Jalen Hurts

Oklahoma quarterback Jalen Hurts during the Iowa State vs. Oklahoma game on Nov. 9.

Sorry about the headline, but numbers don't lie.

The Iowa State Cyclones got a taste of the high powered and quick-striking offense of the Sooners Saturday night.

To be more specific, the Sooners' quarterback, Jalen Hurts, torched Iowa State from the first drive of the game. 

Hurts ended his night 18-26 for 272 yards and three passing touchdowns, to go along with two rushing scores.

It was his third game of three passing and two rushing touchdowns this season — which ties former Texas Tech quarterback and 2018 NFL MVP Patrick Mahomes for the most in a season in Big 12 history.

He wasted no time making an impact.

On Oklahoma's first drive of the game, the Sooners ran the ball on three straight plays — then Hurts got a chance to pass.

The senior quarterback unloaded and connected with his top target CeeDee Lamb on a 48-yard touchdown pass one minute into the game.

CeeDee Lamb

Junior wide receiver CeeDee Lamb during the game against Iowa State Nov. 9. The Cyclones lost 42-41.

Brock Purdy knew going in that the Sooners would bring an elite offense that could put points up quickly.

"That offense is one of the best in the nation and we knew we couldn't have any errors," Purdy said.

On the very next drive for the Sooners, it would be Hurts's feet that proved deadly for the Cyclones. Hurts faked the handoff to CeeDee Lamb on the end around and ran up the gut to put the Sooners up 14-0 early in the first. 

In the first quarter alone, Hurts was 7-9 for 127 yards with a touchdown and a rushing score.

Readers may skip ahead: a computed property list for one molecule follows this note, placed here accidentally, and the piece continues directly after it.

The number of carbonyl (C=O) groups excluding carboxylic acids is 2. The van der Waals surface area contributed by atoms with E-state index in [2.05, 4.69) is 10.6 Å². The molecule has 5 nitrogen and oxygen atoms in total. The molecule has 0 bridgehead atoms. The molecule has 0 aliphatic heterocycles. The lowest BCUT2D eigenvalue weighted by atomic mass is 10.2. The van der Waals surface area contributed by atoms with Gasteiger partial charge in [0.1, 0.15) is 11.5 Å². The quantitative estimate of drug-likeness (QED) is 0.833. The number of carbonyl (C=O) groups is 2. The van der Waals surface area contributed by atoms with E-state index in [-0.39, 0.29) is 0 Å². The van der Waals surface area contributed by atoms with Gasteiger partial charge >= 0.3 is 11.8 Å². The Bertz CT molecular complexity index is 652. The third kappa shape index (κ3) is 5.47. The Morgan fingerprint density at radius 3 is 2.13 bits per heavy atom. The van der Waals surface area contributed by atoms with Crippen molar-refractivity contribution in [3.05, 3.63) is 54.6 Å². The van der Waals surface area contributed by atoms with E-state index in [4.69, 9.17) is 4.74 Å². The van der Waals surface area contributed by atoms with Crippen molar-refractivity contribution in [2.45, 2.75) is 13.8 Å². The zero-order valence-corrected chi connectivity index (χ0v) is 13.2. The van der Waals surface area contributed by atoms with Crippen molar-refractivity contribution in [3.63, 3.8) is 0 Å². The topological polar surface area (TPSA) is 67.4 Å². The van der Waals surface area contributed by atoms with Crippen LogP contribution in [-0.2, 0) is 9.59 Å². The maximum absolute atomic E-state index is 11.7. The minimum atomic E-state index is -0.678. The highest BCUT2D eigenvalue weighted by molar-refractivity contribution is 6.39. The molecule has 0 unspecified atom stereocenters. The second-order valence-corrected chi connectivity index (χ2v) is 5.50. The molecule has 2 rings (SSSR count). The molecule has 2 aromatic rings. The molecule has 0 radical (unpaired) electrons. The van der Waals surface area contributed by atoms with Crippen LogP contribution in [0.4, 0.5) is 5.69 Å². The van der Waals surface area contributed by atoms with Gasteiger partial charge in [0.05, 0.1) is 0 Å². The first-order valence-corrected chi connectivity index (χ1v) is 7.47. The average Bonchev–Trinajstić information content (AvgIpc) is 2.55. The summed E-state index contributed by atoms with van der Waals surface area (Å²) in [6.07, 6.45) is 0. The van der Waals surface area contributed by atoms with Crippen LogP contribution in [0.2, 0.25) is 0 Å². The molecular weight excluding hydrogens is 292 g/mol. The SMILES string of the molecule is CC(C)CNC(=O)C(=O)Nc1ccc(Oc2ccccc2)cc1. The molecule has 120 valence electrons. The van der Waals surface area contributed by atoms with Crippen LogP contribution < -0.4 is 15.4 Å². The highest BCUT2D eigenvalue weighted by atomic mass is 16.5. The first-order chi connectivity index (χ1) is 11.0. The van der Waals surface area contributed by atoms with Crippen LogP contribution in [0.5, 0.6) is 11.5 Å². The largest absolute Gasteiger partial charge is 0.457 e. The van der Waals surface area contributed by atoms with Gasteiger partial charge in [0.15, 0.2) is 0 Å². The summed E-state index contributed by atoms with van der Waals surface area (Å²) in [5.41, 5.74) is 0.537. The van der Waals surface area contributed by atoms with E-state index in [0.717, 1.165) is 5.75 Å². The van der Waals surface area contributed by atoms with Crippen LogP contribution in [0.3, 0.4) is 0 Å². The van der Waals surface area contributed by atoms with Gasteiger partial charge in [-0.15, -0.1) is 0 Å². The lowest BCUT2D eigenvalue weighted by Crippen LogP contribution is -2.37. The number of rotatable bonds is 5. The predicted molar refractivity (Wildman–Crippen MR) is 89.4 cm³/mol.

Hurts's ability to scramble at any given moment showed up time and time again. Up the middle, in the open field, Hurts made the defense for Iowa State panic and look turned around. Hurts ended his night with 68 yards and two touchdowns on the ground. 

The Hurts and Lamb connection got to torment the Cyclones again in the first half, as Hurts threw a screen to Lamb that ended in a 68-yard touchdown for the Sooners. Missed tackles were ever present on Lamb's second score.

Campbell said missing tackles against the talent of the Sooners is nothing new for any team.

"A lot of people miss a lot of tackles against these guys," Campbell said. "They're elite as elite can get in terms of athleticism."

The successful half Hurts played didn't come without some near disaster plays.

Hurts caught a string of luck to the Cyclones' detriment, as three interceptions were dropped by Iowa State in the first half. Lawrence White, Greg Eisworth and Justin Bickham all had the ball in their hands and Hurts got lucky each time.

Despite the near turnovers, the junior put up a successful half of 232 yards, three passing and two rushing touchdowns.

The first half would be the end of Hurts's success.

Hurts was shut down in the second half numbers-wise and threw an interception late in the fourth quarter. Hurts threw for 41 yards and no touchdowns and rushed for negative-seven yards on the ground in the second half.

Tre Brown

Redshirt sophomore Tarique Milton during the game against Oklahoma Nov. 9. The Cyclones lost to the Sooners 42-41.

White came up with the crucial interception and knew Iowa State had a tough time with the big plays that Hurts created in the first half.

From White's eyes, he saw Hurts make big time throws and take advantage of poor tackling by the Cyclones.

"He's a great quarterback, a great competitor and hats off to him," White said. 

By the time the second half was rolling in the Cyclones favor, it was too late to overcome the massive hole Hurts and the Sooners created in the first half. Iowa State never held a lead after Hurts took control and White said the defense made strides in the fourth quarter but it wasn't enough to win.

The missed tackles and big plays led to a 21-point deficit at halftime, but Campbell saw the defense respond as best as any team could.

"It was great to get two turnovers but the tough part was that there were some opportunities earlier in the game that we could have stole the momentum just a little bit faster," Campbell said.

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